In Colombia, a group of 25 children and young people have just made legal history: They successfully put their government on trial for causing climate change and thereby endangering the fundamental rights of its citizens.
Colombia’s Supreme Court agreed with the young plaintiffs that the government had done too little to halt deforestation in the Amazon, despite its commitment to achieve net-zero deforestation by 2020. This, the justices decided, amounted to a threat to the plaintiffs’ rights to a healthy environment, life, health, food, and water.
The judges ordered the presidency and the Ministries of Environment and Agriculture to create an “intergenerational pact for the life of the Colombian Amazon” within five months, and to formulate short-, medium-, and long-term goals to tackle deforestation. The court also recognized that the Amazon itself has rights, and that the state also has a duty to conserve and protect them.
“I think it’s unprecedented. I think it’s a landmark case,” says 25-year-old Camila Bustos, one of the plaintiffs in the case, who works for Dejusticia, the Colombian non-governmental organization that orchestrated the lawsuit.
The case closely resembles a lawsuit currently weaving its way through courts in the United States. The Juliana v. United States case is set to go to trial in late October. As in the Colombian case, the 21 plaintiffs are all young people who allege that the government has harmed their constitutional rights to life, liberty, and property by creating a national energy system that contributed to climate change.
But the similarities between the American and Colombian youth actions extend beyond the broad facts. In drawing up their case, the lawyers for the Colombian plaintiffs engaged closely with their American counterparts, and purposely strengthened their case by modeling it on the original Juliana complaint.
“The Dejusticia case shares a number of parallels with the Juliana v. U.S. case, including elevating the voices of young people to advocate for their fundamental rights to a climate system capable of sustaining human life,” says Elizabeth Brown, staff attorney at Our Children’s Trust, which is representing the Juliana plaintiffs.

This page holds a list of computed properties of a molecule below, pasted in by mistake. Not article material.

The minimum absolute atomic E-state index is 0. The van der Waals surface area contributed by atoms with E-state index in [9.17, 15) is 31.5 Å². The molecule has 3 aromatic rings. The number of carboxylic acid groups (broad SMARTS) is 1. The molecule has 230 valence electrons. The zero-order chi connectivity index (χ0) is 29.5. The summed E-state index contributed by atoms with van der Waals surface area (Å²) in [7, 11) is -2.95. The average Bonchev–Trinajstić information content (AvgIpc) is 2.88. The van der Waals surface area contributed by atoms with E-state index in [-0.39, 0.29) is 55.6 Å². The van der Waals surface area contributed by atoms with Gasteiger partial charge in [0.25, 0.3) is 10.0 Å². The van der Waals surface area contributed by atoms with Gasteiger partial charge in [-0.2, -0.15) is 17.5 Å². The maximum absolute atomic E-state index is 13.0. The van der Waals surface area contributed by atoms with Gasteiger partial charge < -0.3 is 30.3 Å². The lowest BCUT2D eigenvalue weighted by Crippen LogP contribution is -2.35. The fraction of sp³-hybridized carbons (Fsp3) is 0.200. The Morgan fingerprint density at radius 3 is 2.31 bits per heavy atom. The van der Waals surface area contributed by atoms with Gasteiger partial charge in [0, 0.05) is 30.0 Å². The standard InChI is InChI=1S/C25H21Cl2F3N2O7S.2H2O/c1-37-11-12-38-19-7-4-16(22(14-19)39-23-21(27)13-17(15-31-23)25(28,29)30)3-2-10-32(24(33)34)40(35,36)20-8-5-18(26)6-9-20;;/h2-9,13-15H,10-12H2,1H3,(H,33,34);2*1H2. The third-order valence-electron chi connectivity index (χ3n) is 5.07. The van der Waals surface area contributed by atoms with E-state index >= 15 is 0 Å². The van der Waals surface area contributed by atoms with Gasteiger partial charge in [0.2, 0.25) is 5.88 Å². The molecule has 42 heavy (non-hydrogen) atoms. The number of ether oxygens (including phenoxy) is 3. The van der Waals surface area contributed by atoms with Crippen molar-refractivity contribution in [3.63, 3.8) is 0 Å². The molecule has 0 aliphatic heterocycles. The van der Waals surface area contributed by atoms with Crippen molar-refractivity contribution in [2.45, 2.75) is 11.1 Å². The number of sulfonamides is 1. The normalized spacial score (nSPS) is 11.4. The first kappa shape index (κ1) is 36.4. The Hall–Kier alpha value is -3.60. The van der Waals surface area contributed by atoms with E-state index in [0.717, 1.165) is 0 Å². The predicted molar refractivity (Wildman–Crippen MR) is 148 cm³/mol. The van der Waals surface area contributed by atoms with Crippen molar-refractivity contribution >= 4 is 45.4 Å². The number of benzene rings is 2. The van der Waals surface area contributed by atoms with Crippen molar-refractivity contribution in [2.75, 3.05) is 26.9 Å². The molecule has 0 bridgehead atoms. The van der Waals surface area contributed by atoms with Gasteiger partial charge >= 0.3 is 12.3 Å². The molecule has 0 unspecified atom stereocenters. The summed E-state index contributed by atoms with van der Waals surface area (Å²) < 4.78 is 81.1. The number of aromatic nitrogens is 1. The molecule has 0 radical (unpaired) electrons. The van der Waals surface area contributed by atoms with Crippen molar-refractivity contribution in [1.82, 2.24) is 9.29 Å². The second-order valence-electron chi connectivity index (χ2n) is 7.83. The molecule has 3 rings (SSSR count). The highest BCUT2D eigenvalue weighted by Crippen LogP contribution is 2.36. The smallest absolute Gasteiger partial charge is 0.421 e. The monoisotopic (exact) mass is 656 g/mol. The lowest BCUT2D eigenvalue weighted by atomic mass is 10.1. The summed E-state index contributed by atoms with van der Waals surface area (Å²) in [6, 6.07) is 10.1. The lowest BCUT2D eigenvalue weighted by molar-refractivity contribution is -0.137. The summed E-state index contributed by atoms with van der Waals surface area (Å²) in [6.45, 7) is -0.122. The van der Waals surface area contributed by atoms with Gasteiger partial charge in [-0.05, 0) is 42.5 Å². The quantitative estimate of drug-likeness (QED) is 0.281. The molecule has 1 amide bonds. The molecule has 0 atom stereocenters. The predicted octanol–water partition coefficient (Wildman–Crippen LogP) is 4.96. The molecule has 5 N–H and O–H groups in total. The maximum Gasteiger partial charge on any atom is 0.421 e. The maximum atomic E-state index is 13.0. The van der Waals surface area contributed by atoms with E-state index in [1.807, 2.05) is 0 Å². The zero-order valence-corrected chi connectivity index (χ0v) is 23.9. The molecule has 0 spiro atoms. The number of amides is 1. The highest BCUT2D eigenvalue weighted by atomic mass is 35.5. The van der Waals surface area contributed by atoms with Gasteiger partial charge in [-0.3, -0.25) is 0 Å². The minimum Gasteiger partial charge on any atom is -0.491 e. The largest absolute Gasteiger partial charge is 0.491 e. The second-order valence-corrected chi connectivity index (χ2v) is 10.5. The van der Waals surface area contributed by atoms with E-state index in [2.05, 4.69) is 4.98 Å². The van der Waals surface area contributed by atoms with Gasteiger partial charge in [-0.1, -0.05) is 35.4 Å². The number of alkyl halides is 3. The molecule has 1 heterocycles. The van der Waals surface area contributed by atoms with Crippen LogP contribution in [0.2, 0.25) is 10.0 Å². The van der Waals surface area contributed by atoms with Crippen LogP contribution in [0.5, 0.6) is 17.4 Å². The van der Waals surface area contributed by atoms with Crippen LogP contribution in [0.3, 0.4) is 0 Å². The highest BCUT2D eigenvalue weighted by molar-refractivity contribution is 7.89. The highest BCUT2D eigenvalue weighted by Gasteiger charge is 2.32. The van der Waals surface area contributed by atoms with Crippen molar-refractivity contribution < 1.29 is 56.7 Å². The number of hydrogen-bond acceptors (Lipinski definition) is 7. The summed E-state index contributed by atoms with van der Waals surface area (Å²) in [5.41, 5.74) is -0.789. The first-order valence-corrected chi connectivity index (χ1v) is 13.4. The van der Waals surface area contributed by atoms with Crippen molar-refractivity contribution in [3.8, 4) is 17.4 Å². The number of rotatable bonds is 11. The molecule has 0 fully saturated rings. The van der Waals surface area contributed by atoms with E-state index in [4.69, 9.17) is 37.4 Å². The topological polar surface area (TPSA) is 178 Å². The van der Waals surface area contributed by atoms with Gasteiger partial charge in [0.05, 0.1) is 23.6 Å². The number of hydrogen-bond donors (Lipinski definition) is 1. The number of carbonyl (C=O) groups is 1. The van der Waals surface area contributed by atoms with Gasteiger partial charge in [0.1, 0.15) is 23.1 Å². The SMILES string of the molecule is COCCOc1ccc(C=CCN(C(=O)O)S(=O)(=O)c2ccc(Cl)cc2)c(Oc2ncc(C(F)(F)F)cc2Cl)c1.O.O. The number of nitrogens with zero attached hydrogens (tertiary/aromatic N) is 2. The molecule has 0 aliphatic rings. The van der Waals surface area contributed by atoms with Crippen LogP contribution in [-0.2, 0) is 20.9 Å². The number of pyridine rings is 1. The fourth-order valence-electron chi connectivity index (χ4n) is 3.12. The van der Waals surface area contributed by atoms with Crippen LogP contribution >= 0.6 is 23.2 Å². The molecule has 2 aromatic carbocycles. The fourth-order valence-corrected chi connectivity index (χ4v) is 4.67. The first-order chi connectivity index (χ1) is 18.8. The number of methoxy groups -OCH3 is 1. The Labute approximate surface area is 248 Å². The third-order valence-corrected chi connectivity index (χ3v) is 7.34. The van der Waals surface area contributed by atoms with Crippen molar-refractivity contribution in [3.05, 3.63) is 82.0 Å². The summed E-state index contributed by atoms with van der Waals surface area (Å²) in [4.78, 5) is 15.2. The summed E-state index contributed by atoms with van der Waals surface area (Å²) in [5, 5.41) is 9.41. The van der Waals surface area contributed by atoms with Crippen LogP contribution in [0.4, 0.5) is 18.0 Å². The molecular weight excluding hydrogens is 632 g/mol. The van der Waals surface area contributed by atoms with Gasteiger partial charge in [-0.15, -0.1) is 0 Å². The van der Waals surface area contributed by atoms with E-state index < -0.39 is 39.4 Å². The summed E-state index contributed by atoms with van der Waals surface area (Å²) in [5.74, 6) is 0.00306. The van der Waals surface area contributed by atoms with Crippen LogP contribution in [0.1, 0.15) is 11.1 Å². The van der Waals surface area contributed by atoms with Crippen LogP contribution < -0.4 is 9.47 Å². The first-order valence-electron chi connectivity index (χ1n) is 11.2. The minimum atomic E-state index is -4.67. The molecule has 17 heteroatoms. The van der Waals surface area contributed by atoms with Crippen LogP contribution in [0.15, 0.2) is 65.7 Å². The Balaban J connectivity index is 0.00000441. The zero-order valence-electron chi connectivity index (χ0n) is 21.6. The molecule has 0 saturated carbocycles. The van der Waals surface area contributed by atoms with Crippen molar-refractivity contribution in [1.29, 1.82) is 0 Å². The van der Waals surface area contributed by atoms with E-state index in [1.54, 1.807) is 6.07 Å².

In both cases, the task was to highlight exactly how climate change is affecting the daily lives of the youths involved. This approach has helped both groups overcome one of the biggest difficulties in climate-related litigation: proving damage to a specific person, and then arguing that someone is liable for that damage.
Both lawsuits catalogue these damages one by one. In Colombia, for instance, Yurshell Rodríguez, a 23-year-old who recently certified as a scuba diver, fears that her hobby will be impossible if coral reefs continue bleaching in response to extreme temperatures. Seven-year-old Acxan Duque worries he could die in a landslide or flood thanks to increased coastal erosion. And there’s Violeta Posada Riaño, a 22-year-old from the Island of Providencia, who says that decreasing marine resources means that the price of fish has been rising, and that she’s having to change her diet as a result.
This approach closely mirrors that of the Juliana complaint, which includes the story of 18-year-old Alexander Loznak, for instance, who just wants to raise children and retire on Maupin Century Farm, the family ranch founded by his great-great-great-great-grandmother in 1868, but who fears that it could be ruined by wildfires, or by the development of natural gas infrastructure nearby. There is also the example of 10-year-old Avery M., who had to postpone her first big backpacking trip to Yellowstone after a decline in white bark pine trees caused the park’s bears to become dangerously hungry.